Interesting Facts about Malana in Himachal Pradesh

Malana can be better described as a primeval emblem of tradition, pilule social equality, faith, architectural elegance and ecology in the hoary Himalayas. Located in the interior summits of Kullu valley, Malana can mesmerize anyone with its inimitable geological site and architectural motifs. Classed among the most covert corners of the world, Malana is a book with diverse folklores. Some portray Malana as a paradise, while some call it the adobe of Marejne, but the real Malana is what when you are there.

Because, trekking the Himalayan routes and reaching Malana is no ordinary thing to accomplish, the following facts will help illustrate the life in Malana.

Oldest Democracy of the world

The bureaucracy is considered as one of the oldest democracies in the world. From times of yore the judiciary system of Malana hasn’t undergone any major change and still prevails as the preeminent in world.

Hakima is the term for the village council that is divided in two courts – higher and lower. The higher court consist of Goor, Pujari and Kardar. Goor is considered to possess the spirit of Jamlu Devta and is the voice of god. The Pujari and Kardar are the representatives of Jamlu Devta and are from hereditary posts. however, Pujari is ranked vaguely above Kardar in the pecking order. Besides this, the judiciary system comprises of a Pardhan and Uppardhan, who are elected Pogudar nominated by Jestha.

Malana – A medal of devotion and esteem

Jamdagni Rishi is alleged as the initiator to this gorgeous hilltop village of Kullu. In accordance with Hindu mythology and local legends, Lord Shiva endowed Jamdagni Rishi with Malana after his request for a place where he can venerate nature’s elegance.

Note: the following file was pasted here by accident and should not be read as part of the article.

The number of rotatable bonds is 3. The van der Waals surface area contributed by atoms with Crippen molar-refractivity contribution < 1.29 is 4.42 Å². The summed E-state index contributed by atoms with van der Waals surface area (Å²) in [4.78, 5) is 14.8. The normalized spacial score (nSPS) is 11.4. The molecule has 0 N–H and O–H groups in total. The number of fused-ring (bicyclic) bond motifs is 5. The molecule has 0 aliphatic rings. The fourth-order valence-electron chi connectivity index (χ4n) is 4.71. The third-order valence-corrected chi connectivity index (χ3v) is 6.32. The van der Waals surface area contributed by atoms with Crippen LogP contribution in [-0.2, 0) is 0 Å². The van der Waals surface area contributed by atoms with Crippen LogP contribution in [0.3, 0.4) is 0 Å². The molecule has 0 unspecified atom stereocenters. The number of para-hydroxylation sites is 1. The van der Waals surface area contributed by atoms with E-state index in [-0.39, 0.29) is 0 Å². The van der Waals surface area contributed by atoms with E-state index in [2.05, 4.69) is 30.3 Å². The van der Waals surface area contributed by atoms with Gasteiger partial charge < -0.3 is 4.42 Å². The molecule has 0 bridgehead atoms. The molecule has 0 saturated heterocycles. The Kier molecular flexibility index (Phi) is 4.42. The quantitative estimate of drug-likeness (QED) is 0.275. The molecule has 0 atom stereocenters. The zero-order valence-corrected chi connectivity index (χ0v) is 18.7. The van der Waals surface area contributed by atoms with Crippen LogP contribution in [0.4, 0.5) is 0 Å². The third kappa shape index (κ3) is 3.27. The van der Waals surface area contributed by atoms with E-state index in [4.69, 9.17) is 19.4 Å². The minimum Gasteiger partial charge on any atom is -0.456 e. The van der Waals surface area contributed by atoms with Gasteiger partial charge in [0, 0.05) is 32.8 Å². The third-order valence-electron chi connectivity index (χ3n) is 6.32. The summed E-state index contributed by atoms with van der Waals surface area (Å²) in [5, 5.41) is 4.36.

However, when Jamdagni Rishi drew closer to the Malana valley, he encountered Banasura, a giant mischievous sprite who directed the entire region. In order to earn the possession over the valley, Rishi challenged Banasura for a clash. However, the conflict ended in mutual conciliation and laid the foundation of an administration that established on pillars of judiciary and justice.

The Little Greece of Himalayas

Perceptible for its rich and inimitable culture, Malana is often termed as the little Greece in Malana. The villagers here claim to be the inhabitants of Greek ancestry. However, there is no convincing substantiation for the declaration.

 The fact that the village is entitled as the a little Greece in Malana can be palpable with one subject. If you ever take a helicopteric view of Kullu district, you will surely stumble upon a cluster of stone roofs. The distinguishing proposal to the village looks almost identical to ancient Greece.

The distinctive Kanashi Language of Malana

Dialects in India can change with every milestone and it’s a fact. One language acts as an origin to a number of dialects and easily explicable. But, Kanashi – the dialect of Malana so distinctive with its derivation, its verbalization and its importance in preserving the heritage of this isolated village.

Because the village was inhabited by the descendants of Alexander the Great armed forces, the Kanisha dialect is considered to have an origin from the languages that family of Greek soldiers. However, recent studies show the dialect has inheritance from Tibetan and Hindi language.  Only the upper section of the society, are allowed to speak this dialect but not with outsiders.

The land of resolute heritage and customs

Akin to mainstream village prolongation in India, Malana too has a sacred treasure of customs and heritage. Badoh Mela in month of August is one of the foremost festivals in Malana. Fagdi Mela in February is another festive occasion that shows vividness of Malana culture. Together with these fiestas, the village has several festive occasions where villagers dress in their cultural attire and perform traditional folk dance.

However, marriages in here are made in early adolescence and are primarily fixed. On the wedding night, the bride as to run behind the groom to her in-laws, while holding a torch in hand. In case a villager marries an outsider, he or she can never enter the village again. Men here can have more than one wife and if he makes a decision to divorce, he will have to arrange all essential commodities for his ex-wife.


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